Women in Leadership Traits Debunked
The debate about women being better leaders in corporate American continues to rage on. The need for more female leaders has never been more critical, and there is a never-ending catalogue of data to support this claim.
Let’s begin with the Fortune 500. Women CEOs make up 6.4% of the Fortune 500 list in America. The companies that boast a higher representation of women on their boards, notably outperform the organisation that don’t.
So why do women miss out on leadership roles?
Sexism, veiled or overt, holds professional women back. Sexual harassment, inequitable work environments, and subtler forms of sexism place a huge burden on professional women working toward their goals. For example, when professional women constantly get interrupted or mistaken for administrative assistants at board meetings, it takes a mental toll that can stall their progress.
Gender bias and stereotyping
Gender biases and stereotyping work against professional women’s leadership aspirations. Employers tend to interpret men’s assertive behavior in the workplace as strong, commanding, and direct, but when women display the same assertiveness, their employers often see them as aggressive, pushy, and shrill.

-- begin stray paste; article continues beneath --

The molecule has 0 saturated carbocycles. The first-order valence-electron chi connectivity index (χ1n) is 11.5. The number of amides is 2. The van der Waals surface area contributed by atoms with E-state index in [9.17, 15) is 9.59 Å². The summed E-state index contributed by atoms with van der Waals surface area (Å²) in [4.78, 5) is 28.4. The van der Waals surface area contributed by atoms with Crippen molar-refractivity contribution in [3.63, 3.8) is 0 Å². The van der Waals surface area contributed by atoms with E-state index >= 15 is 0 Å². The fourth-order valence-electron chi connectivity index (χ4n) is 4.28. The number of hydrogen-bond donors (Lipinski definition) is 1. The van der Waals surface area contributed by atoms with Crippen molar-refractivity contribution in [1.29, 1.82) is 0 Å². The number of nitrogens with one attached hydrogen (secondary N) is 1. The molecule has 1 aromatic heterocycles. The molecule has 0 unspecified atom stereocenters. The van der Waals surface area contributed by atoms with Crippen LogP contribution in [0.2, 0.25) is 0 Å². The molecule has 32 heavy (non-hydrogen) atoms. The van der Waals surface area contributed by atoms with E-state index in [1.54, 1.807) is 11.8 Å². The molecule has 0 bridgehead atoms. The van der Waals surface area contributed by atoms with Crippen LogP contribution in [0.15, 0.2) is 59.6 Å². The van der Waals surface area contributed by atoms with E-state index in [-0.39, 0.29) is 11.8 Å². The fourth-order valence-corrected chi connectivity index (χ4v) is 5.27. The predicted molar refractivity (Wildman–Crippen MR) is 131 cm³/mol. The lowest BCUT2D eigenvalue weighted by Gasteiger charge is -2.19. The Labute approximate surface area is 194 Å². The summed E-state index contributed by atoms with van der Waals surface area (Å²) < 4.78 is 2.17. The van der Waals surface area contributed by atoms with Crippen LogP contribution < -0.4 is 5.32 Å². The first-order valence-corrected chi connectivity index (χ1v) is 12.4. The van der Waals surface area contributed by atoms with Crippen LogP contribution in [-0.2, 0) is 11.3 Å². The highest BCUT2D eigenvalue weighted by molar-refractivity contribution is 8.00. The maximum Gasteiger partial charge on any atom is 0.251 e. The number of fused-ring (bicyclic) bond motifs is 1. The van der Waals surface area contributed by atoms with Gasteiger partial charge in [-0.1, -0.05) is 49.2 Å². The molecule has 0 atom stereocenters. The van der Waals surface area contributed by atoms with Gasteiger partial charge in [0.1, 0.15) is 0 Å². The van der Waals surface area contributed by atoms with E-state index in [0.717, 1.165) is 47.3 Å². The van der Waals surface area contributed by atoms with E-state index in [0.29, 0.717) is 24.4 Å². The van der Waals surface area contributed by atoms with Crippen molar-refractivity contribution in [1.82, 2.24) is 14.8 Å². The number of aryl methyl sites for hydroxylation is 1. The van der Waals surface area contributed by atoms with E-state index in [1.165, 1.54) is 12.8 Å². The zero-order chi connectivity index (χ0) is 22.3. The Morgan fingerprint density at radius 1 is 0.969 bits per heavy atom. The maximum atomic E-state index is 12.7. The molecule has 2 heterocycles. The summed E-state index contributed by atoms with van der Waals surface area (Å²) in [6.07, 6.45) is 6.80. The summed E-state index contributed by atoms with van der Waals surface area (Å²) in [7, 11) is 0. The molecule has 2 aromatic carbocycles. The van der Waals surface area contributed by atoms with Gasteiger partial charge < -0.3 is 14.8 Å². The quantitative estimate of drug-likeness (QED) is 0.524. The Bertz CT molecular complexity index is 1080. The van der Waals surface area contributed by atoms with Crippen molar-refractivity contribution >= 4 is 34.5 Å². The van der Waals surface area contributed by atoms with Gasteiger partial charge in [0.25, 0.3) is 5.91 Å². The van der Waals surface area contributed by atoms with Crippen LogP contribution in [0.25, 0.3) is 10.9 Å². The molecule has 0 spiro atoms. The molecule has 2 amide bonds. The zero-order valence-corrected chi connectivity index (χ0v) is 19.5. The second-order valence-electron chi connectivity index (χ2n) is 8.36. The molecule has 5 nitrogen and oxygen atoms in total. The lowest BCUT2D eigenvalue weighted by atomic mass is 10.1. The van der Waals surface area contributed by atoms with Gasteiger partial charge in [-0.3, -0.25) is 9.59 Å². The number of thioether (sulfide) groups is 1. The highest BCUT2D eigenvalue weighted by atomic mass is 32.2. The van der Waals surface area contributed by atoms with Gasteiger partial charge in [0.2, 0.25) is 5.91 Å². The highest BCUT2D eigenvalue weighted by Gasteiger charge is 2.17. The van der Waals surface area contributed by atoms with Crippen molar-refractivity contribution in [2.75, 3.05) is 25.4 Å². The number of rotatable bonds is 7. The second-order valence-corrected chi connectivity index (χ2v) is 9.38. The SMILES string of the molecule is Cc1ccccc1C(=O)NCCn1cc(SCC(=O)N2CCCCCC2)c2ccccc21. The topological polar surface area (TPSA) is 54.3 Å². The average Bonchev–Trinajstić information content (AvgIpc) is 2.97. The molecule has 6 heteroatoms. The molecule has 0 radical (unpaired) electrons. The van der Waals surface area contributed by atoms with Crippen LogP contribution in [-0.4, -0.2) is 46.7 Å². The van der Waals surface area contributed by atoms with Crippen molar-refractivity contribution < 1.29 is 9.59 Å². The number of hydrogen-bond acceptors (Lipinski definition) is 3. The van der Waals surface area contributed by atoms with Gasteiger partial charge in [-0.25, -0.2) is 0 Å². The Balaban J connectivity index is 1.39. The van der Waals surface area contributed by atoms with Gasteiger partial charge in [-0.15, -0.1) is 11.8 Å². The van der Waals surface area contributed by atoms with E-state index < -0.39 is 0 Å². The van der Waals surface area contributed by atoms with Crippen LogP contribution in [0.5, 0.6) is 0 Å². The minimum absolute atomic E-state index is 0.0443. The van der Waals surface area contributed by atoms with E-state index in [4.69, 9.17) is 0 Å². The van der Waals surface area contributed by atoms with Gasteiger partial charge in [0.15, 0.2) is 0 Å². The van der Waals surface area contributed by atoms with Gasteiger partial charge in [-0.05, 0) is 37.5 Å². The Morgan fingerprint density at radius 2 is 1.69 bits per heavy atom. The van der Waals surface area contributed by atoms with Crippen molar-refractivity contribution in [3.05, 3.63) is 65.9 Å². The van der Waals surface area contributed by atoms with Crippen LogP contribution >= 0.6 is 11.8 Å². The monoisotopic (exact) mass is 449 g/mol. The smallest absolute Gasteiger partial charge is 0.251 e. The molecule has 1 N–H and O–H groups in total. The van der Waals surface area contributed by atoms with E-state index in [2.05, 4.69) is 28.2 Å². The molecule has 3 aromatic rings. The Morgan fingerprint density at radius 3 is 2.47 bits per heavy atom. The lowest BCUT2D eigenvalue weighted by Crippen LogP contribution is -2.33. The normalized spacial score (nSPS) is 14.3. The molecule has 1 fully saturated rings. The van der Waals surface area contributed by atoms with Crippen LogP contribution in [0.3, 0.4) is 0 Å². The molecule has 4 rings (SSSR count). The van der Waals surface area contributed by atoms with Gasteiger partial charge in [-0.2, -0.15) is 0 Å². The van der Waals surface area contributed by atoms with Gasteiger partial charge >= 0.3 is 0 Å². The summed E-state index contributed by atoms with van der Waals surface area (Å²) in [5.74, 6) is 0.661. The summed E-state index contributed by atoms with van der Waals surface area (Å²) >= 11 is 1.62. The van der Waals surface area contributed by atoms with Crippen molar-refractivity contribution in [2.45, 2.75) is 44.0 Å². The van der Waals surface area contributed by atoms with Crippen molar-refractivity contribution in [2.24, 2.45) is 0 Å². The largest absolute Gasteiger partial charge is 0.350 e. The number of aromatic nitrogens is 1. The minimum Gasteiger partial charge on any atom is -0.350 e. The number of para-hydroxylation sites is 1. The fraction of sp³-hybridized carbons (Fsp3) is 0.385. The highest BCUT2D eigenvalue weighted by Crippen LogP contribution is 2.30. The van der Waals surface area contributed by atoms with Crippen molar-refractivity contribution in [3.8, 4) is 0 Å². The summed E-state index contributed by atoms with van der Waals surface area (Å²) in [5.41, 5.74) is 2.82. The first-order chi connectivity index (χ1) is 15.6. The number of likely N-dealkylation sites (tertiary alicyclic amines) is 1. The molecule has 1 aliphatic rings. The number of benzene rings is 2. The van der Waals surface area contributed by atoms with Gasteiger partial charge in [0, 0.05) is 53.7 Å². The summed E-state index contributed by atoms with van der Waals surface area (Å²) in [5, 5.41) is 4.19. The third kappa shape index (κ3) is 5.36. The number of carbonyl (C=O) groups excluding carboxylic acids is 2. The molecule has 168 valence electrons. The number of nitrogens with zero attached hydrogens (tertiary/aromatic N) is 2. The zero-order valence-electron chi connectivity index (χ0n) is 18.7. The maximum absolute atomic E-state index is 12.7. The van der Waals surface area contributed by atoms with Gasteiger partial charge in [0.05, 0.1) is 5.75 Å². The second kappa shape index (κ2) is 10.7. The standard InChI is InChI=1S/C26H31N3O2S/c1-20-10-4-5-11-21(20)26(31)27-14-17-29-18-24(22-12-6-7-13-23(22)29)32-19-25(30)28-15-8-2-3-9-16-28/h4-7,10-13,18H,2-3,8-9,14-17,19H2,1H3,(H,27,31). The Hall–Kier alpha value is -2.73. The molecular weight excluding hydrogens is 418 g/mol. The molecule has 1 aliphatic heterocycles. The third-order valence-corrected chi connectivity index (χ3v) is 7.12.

If a female professional’s behavior doesn’t align with gender stereotypes, then she often faces backlash. However, if her behavior jibes with traditional gender roles, such as being accommodating or looking out for the best interest of others before their own, she may risk coming across as less competitive than her male counterparts.
Less assertive tactics when seeking promotions
Perhaps women tend to use less assertive tactics when seeking promotions out of a concern they could encounter gender bias and stereotyping. Nonetheless, the failure to self-advocate a well-deserved raise or promotion slows professional women’s rise to higher levels of leadership.
Historical sexism and gender bias have resulted in structural barriers that serve as obstacles to women trying to climb the rungs of the corporate ladder.
Limited access to established networks
Social activities, formal and informal, such as golf or happy hours, too often leave professional women out, not because women wouldn’t join but because men don’t invite them. In turn, professional women miss opportunities to build the rapport and relationships responsible for career advancement.
Professional women often face significant challenges balancing work and family. Their family responsibilities can limit their ability to pursue leadership positions. That’s because despite the fact they have full-time jobs, they also frequently have the lion’s share of household responsibilities, such as caring for young, sick, or elderly family members.
There is no doubt that women in the working world have their challenges. The important thing to remember is that women need additional support to ensure they get a fair chance to go for leadership roles. This often starts with self analysis, sacrifice and vision. Let’s help women by giving them space to have these conversations.